committee meetings, they ran
a little late, there was
bourbon involved, and we got
confused about whether we
were the evil geniuses in
question; the result seems to
be that we picked some
finalists that everyone on
the planet loves like their
own mother.

Seriously, though - you put
your finger on the real
reason for Ira's EGG.
"Seeming a little too cool"
has been a fair criteria for
cultural criticism since
about sixth grade.

Pre-adolescent humor, to be
sure. But we manage as best
we can.

Best regards -

Sucksters

 
Fish With Letter Icon
 

As far as I knew, Ira Glass
was always harmless. I have
friends who enjoy Ira Glass.
I, personally, had never
heard him, as the idea of
curling up to the radio to
hear his show seemed a bit
too faux-cosmopolitan for me.
Also, I am usually very busy
writing my own radio show
which I broadcast on a
walkie-talkie to anyone
within range when His
American Ass is on.

The point is that all this
changed when I was postponing
getting out of bed this
morning and listening to the
tri-yearly pledge drive on
WBEZ. Ira Glass came in to
lend his celebrity status to
try to help drum up money.
What I heard was a little
audio-montage that consisted
of 1) Ira Glass asking a
tattoo artist if anyone ever
came in to get a public radio
tattoo, and 2) a snippet of a
Beastie Boys song.
Coincidence? Nevertheless,
this trite and annoying
little segment cemented my
financial nonsupport for the
duration of this pledge
drive, and it fortified your
anti-Ira Glass position.

Good call.

Joe Garden
<j-garden1@nwu.edu>

P.S. The Beastie Boys are to
public radio now what Laurie
Anderson was to public radio
in the '80s. I still can't
listen to Big Science without
pangs of guilt that I haven't
given enough money to CPB.

You seem to be the one other
person in America who isn't
lining up to kiss Mr. Glass'
butt.

Actually, it was his
pledge-drive antics that
really gave This American
Life
a boost ... this one
sounds pretty lame. I'm sure
you remember the other spots,
like calling up the Chicago
Tribune
and demanding a free
subscription, or harassing
unpledged Starbucks
customers. The real upshot of
which was pretty telling: How
easy it would be to make this
painful annual grift even
more painful.

Ira does a lot of great stuff
... but that doesn't mean
he's not annoying too, like
any know-it-all or
alpha-male.

Sucksters

 
Fish With Letter Icon
 

Dear Sucksters,

Your anti-Ira Glass rant
(10/20/98) mystifies me.
Glass' This American Life is
arguably the best show on
radio, public or commercial.

I listened to Joe Frank years
ago when he was on (if memory
serves) WBAI & WNYC in New
York, and he did some good
work, though I'm not sure it
will stand the test of time ...

And's what's not to like
about Sarah Vowell? Have you
heard the piece about her
gunsmithing father in the
"Guns" show from This
American Life
? Check it out!

Last Monday on Morning
Edition
there was a piece by
David Sedaris that's part of
an upcoming TAL show ... how
many NPR or PRI shows do you
think Sedaris would be
welcome on other than TAL?

Some of Glass' shows have
been good enough for me to
pay $10 for a tape. Who else
in NPR/PRI-land is producing
anything good enough to sell?
Sounds to me as though
whoever wrote your diatribe
may not have bothered to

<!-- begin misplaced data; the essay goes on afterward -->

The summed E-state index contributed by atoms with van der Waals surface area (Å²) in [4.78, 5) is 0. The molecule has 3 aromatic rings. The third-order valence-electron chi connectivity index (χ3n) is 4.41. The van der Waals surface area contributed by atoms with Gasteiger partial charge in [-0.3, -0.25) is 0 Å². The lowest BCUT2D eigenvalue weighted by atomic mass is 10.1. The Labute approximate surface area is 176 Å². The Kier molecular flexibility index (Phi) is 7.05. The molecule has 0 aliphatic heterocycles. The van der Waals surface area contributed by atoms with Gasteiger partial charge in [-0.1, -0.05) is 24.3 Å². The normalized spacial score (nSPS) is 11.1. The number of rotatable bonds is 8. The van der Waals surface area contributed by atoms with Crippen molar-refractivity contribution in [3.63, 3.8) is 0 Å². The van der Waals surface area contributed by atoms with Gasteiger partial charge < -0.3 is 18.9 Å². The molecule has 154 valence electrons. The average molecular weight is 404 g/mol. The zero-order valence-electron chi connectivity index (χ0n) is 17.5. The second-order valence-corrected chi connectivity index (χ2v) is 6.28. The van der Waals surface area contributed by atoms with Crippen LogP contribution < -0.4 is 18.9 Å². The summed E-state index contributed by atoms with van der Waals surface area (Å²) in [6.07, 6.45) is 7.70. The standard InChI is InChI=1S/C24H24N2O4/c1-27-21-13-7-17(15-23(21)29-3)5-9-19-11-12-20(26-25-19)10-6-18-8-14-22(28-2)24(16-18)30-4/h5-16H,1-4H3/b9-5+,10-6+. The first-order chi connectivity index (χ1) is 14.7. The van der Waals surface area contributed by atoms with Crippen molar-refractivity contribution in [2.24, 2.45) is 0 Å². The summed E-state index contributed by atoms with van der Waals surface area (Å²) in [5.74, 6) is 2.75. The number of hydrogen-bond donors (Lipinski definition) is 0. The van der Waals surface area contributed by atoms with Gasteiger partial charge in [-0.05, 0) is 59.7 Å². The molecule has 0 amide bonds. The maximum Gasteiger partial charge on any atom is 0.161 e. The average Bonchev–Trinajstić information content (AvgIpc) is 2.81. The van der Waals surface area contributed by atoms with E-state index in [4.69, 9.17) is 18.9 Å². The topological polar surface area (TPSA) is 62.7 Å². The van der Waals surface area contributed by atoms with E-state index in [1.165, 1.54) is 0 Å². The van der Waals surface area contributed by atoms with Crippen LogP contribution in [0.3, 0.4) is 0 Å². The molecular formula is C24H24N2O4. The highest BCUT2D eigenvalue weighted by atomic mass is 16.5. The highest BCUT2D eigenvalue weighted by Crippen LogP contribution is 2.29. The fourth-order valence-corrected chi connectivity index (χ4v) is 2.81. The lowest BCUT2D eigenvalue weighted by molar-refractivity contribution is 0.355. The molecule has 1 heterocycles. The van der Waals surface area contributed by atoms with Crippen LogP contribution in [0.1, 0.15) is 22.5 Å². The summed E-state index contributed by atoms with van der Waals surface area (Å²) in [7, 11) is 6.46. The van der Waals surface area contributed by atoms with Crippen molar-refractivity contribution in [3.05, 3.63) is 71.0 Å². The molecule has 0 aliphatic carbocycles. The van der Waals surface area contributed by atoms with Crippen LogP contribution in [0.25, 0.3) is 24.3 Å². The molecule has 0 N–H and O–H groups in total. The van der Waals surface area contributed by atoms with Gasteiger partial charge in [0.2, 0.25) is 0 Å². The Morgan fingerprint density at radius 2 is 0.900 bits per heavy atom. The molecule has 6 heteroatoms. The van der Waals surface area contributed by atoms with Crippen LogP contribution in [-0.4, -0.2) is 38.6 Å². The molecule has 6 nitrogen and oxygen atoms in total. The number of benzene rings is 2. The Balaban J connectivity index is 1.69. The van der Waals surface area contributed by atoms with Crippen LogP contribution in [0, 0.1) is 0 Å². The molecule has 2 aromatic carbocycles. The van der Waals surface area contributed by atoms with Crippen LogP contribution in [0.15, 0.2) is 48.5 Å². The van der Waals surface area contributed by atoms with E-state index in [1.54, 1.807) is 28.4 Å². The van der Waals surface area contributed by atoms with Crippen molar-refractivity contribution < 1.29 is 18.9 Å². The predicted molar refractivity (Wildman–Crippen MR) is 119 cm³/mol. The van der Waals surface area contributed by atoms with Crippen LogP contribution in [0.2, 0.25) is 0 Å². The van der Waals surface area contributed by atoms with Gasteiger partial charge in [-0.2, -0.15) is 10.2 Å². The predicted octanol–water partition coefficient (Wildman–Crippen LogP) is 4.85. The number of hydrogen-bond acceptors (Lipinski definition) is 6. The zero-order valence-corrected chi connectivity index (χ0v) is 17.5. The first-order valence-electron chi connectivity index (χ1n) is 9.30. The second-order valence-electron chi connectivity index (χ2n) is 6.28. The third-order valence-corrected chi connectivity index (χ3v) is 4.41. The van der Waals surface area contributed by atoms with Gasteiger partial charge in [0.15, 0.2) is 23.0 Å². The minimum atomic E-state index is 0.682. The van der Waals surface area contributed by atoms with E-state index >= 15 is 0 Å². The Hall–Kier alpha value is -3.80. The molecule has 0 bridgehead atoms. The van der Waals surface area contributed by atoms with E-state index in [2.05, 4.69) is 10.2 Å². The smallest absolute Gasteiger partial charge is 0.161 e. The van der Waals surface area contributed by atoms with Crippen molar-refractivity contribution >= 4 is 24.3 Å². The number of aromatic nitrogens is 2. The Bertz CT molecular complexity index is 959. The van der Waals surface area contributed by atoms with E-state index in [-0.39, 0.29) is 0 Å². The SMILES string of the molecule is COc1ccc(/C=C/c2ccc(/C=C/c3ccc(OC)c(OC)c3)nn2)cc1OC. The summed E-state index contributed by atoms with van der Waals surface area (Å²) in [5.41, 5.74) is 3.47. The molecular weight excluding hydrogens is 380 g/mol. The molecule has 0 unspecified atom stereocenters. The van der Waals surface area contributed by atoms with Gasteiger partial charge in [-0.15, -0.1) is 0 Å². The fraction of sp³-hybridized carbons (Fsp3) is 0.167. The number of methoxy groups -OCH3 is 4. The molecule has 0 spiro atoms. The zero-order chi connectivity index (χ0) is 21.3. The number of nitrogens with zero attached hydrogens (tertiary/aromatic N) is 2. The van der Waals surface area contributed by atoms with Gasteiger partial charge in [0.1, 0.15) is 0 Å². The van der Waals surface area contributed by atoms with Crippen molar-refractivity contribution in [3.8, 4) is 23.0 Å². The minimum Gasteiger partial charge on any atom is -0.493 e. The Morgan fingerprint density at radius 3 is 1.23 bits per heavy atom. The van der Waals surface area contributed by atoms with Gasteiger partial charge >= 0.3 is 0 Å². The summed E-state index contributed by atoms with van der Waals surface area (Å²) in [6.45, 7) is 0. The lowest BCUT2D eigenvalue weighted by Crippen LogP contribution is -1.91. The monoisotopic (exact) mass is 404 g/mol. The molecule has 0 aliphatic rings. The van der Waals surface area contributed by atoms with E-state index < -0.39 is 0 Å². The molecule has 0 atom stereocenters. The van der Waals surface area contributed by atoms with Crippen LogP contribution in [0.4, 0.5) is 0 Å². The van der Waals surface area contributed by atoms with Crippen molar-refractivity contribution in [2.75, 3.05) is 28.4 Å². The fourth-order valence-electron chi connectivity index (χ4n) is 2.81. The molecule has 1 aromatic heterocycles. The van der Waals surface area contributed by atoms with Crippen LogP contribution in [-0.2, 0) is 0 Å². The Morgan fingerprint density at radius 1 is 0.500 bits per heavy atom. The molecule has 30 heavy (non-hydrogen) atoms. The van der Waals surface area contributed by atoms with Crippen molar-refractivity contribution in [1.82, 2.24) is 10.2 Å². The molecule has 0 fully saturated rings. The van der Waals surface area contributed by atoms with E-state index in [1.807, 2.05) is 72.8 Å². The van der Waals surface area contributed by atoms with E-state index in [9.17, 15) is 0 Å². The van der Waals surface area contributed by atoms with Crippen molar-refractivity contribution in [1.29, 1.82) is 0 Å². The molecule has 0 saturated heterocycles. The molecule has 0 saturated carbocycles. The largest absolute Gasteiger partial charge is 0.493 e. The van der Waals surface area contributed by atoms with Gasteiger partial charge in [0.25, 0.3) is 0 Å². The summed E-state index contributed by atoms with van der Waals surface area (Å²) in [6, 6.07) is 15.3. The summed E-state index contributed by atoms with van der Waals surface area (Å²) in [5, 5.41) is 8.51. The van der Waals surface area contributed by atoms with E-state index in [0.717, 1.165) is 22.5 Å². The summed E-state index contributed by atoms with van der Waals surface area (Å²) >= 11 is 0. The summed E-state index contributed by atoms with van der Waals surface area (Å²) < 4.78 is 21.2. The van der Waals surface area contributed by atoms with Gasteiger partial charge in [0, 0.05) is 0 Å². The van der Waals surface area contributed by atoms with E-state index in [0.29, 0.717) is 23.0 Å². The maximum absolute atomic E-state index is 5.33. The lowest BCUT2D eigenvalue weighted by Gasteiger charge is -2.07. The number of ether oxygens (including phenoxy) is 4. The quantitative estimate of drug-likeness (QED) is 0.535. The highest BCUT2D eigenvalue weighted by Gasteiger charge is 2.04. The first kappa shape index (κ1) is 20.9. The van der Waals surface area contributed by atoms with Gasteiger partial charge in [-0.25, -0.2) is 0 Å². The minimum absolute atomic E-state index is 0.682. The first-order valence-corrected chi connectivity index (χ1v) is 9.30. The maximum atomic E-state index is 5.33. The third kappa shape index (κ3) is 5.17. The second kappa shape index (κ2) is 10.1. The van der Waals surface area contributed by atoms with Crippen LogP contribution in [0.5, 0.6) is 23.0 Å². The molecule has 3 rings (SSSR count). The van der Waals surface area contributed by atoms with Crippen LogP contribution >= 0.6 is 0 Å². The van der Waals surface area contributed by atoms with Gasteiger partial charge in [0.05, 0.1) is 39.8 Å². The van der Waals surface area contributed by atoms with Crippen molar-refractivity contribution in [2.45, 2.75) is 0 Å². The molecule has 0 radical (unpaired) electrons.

listen to TAL. Even if Glass
were an idiot/fraud/poseur,
who cares as long as the
show's as good as it is? You
don't say a whole lot about
Glass' show at all, probably
because it's harder to
criticize such wide-ranging
content than to skewer an
individual with an ad-hominem
attack.

As someone who's not
photogenic, I sympathize with
Glass' photo-shyness. Having
read the link you provided
with the explanation of
Glass' "no pictures" policy,
who wouldn't understand what
he's talking about? I know
exactly what he means, having
felt the same way after
seeing the cast of Whadaya
Know
in person. What's
"disingenuous" about this?
That you cite this behavior
"More than any other factor
..." as deserving an EGG
seems a tip-off to just how
lame your other charges are.
C'mon ... avoiding cameras is
the absolute WORST thing you
can say about this guy?

Your case against Glass is
dismissed, but thanks for the
links in your story. With so
many deserving targets out
there, I hope in future
you'll pick them more
carefully, and make your case
for the EGG on the merits,
not on irrelevancies.

Jamie Gray
<jamie@rsage.org>

Thanks for CCing your note
over to This American Life.
Maybe they'll finally give us
the attention we've been
dying to get from them!

We want Ira's show to survive
and thrive, and we think a
little negative press might
be just the ticket. With
everyone in the country
lining up to kiss his ass,
we're getting nervous. Can a
Fox TV special be far behind?
A book deal? Do we truly care
either way?

As for Sarah, well ... the
fact that she wrote about TAL
in her book and was promptly
rewarded with a contributing
editor title has always
smelled bad. Kind of like us
writing about Wired and then
getting bought by 'em ... but
we digress.

Sarah has leveraged a lot of
mass-media relationships in
recent years, and if you read
and hear her regularly
enough, you begin to wonder
how she managed to do it. It
is, of course, a matter of
taste. We've been gnashing
our teeth and tearing our
hair over her Salon column
ever since it started....
Good thing it was
unceremoniously dropped this
month, before we went
completely hairless and
toothless.

Sucksters

 
Fish With Letter Icon